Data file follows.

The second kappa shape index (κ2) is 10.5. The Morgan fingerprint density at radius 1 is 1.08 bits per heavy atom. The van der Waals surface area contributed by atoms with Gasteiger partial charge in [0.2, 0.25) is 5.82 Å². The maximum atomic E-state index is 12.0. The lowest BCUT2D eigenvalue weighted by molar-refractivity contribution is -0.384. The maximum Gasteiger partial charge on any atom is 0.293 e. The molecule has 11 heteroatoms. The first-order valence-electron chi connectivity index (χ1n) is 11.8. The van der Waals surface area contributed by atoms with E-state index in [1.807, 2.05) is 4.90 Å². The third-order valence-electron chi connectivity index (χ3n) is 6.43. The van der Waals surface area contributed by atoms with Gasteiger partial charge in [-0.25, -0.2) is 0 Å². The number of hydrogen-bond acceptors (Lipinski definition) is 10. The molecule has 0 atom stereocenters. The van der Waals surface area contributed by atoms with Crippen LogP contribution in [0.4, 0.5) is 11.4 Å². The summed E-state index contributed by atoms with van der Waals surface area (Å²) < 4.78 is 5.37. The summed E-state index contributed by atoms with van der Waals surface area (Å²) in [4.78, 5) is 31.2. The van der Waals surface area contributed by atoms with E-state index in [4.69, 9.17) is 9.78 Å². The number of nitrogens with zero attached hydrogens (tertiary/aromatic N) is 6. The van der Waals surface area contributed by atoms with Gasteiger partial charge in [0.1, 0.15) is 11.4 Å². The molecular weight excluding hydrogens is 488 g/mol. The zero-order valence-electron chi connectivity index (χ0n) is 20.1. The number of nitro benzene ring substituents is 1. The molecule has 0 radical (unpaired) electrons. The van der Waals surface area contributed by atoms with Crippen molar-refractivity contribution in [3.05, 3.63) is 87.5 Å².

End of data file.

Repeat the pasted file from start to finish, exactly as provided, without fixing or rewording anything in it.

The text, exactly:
The second kappa shape index (κ2) is 10.5. The Morgan fingerprint density at radius 1 is 1.08 bits per heavy atom. The van der Waals surface area contributed by atoms with Gasteiger partial charge in [0.2, 0.25) is 5.82 Å². The maximum atomic E-state index is 12.0. The lowest BCUT2D eigenvalue weighted by molar-refractivity contribution is -0.384. The maximum Gasteiger partial charge on any atom is 0.293 e. The molecule has 11 heteroatoms. The first-order valence-electron chi connectivity index (χ1n) is 11.8. The van der Waals surface area contributed by atoms with E-state index in [1.807, 2.05) is 4.90 Å². The third-order valence-electron chi connectivity index (χ3n) is 6.43. The van der Waals surface area contributed by atoms with Gasteiger partial charge in [-0.25, -0.2) is 0 Å². The number of hydrogen-bond acceptors (Lipinski definition) is 10. The molecule has 0 atom stereocenters. The van der Waals surface area contributed by atoms with Crippen LogP contribution in [0.4, 0.5) is 11.4 Å². The summed E-state index contributed by atoms with van der Waals surface area (Å²) < 4.78 is 5.37. The summed E-state index contributed by atoms with van der Waals surface area (Å²) in [4.78, 5) is 31.2. The van der Waals surface area contributed by atoms with E-state index in [4.69, 9.17) is 9.78 Å². The number of nitrogens with zero attached hydrogens (tertiary/aromatic N) is 6. The van der Waals surface area contributed by atoms with Gasteiger partial charge in [0.1, 0.15) is 11.4 Å². The molecular weight excluding hydrogens is 488 g/mol. The zero-order valence-electron chi connectivity index (χ0n) is 20.1. The number of nitro benzene ring substituents is 1. The molecule has 0 radical (unpaired) electrons. The van der Waals surface area contributed by atoms with Crippen molar-refractivity contribution in [3.05, 3.63) is 87.5 Å².